In yet a further embodiment an apparatus is provided for locating a target region which is a fluid-filled anatomic space situated in a body of a subject, wherein a barrier tissue is pierced to access the anatomic space. The apparatus is configured to cooperate with a reservoir for receiving an injection fluid, a needle in fluid communication with the reservoir, and a sensor operable to detect a characteristic indicative of the fluid pressure in the needle. The apparatus include a signal generator and a central controller. The signal generator supplies a success signal to an operator that indicates when the needle is present in the target region, wherein the success signal is acoustic, visual or tactile. The central controller is operable to control the signal generator in response to signals received from the sensor. The central controller is operable to control the signal generator to provide the success signal in response to the presence of two conditions: (i) receipt of a signal from the sensor indicative of a first pressure threshold being exceeded; and (ii) receipt of a subsequent signal from the sensor indicative of the pressure falling below a second pressure threshold.

These and other embodiments are described in more detail hereinafter.

The various features of novelty which characterize the invention are pointed out with particularity in the claims annexed to and forming a part of this disclosure. For a better understanding of the invention, its operating advantages and specific objects attained by its uses, reference is made to the accompanying drawings and descriptive matter in which a preferred embodiment of the invention is illustrated.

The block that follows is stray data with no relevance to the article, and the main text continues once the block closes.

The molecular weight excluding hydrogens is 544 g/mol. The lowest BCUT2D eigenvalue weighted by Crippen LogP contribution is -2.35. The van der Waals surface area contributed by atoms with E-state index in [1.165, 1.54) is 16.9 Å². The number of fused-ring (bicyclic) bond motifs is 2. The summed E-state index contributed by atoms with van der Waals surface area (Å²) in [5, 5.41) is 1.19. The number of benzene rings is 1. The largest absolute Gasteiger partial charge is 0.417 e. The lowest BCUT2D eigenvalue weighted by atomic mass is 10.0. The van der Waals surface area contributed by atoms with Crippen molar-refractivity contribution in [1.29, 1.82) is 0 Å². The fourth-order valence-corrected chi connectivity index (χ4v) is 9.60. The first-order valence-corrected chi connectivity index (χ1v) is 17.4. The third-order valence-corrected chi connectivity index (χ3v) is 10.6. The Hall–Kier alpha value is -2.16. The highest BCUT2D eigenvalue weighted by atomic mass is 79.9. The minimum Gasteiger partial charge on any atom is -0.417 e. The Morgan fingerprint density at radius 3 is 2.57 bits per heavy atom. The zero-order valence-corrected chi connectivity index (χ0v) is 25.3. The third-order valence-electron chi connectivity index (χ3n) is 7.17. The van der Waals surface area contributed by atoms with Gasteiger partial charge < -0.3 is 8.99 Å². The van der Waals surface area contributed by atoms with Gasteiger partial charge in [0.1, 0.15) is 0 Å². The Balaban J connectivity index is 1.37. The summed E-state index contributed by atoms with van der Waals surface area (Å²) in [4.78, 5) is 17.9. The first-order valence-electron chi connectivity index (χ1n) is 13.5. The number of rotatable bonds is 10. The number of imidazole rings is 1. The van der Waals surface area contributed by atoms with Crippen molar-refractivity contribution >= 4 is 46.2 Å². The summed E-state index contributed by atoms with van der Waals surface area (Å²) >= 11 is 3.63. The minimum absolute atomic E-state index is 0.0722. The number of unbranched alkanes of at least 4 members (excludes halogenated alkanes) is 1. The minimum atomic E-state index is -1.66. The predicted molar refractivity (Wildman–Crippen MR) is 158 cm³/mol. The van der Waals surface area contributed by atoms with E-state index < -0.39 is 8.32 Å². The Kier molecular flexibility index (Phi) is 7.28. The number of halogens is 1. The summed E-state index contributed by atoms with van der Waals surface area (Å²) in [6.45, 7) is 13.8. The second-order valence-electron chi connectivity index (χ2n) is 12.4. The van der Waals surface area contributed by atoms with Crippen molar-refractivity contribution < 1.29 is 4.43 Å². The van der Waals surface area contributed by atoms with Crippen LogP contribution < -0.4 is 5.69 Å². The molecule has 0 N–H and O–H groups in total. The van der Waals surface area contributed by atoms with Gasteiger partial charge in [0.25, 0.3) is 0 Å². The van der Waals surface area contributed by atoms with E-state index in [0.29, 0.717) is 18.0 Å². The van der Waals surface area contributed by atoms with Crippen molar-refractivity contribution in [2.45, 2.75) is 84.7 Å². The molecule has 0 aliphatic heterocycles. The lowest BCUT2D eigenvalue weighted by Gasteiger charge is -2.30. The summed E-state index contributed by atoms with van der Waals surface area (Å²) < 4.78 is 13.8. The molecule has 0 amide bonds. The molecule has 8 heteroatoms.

BRIEF DESCRIPTION OF THE DRAWINGS

FIG. 1A is a graph illustrating real-time pressure measurements obtained for a first patient when performing detection of the epidural space.

FIG. 1B is a graph illustrating real-time pressure measurements obtained for a second patient when performing detection of the epidural space.

FIG. 1C is a graph illustrating real-time pressure measurements obtained for a third patient when performing detection of the epidural space.

FIG. 1D is a graph illustrating real-time pressure measurements obtained for a fourth patient when performing detection of the epidural space.

FIG. 2 shows a hypothetical time-pressure profile based on use of one embodiment of the invention described herein, annotated to show the occurrence of the different acoustic alerts, and other key events, at time points A-H.

FIG. 3A is a top view of a computer-controlled drug delivery unit housing with a disposables assembly in place for use;

FIG. 3B is a view similar to FIG. 3A of the unit without the disposables assembly;

FIG. 4 is a schematic representation of one embodiment of the computer-controlled drug delivery system of the invention.

DETAILED DESCRIPTION

A method and device are provided for identifying anatomical target regions, such as the epidural space, which reduces the detection of false-positive loss-of-resistance (false-LOR or false-positive-LOR) in non-specific tissues of the body. The device is designed with hardware and a software logic that detects a false-positive-LOR and enables detection of a true-Loss-of-Resistance with a high level of specificity and certainty.

In preferred embodiments a non-continuous alert signal and mechanic logic is provided to indicate a specific high pressure threshold warning to be followed by a specific minimum pressure threshold based on a software logic interpretation which helps avoid the commonly detected false-LOR prior to the detection of a true-LOR.

In one embodiment the apparatus of the invention includes a software logic capable of incorporating a first pre-determined pressure value representative of the ligamentum flavum in which said first pre-determined pressure value is required to be reached prior to the detection of a second pre-determined pressure value representative of the epidural space. Encountering the first then second pre-determined pressure values will elicit a warning signal related to a specific objective value also referred to as a “success signal” herein.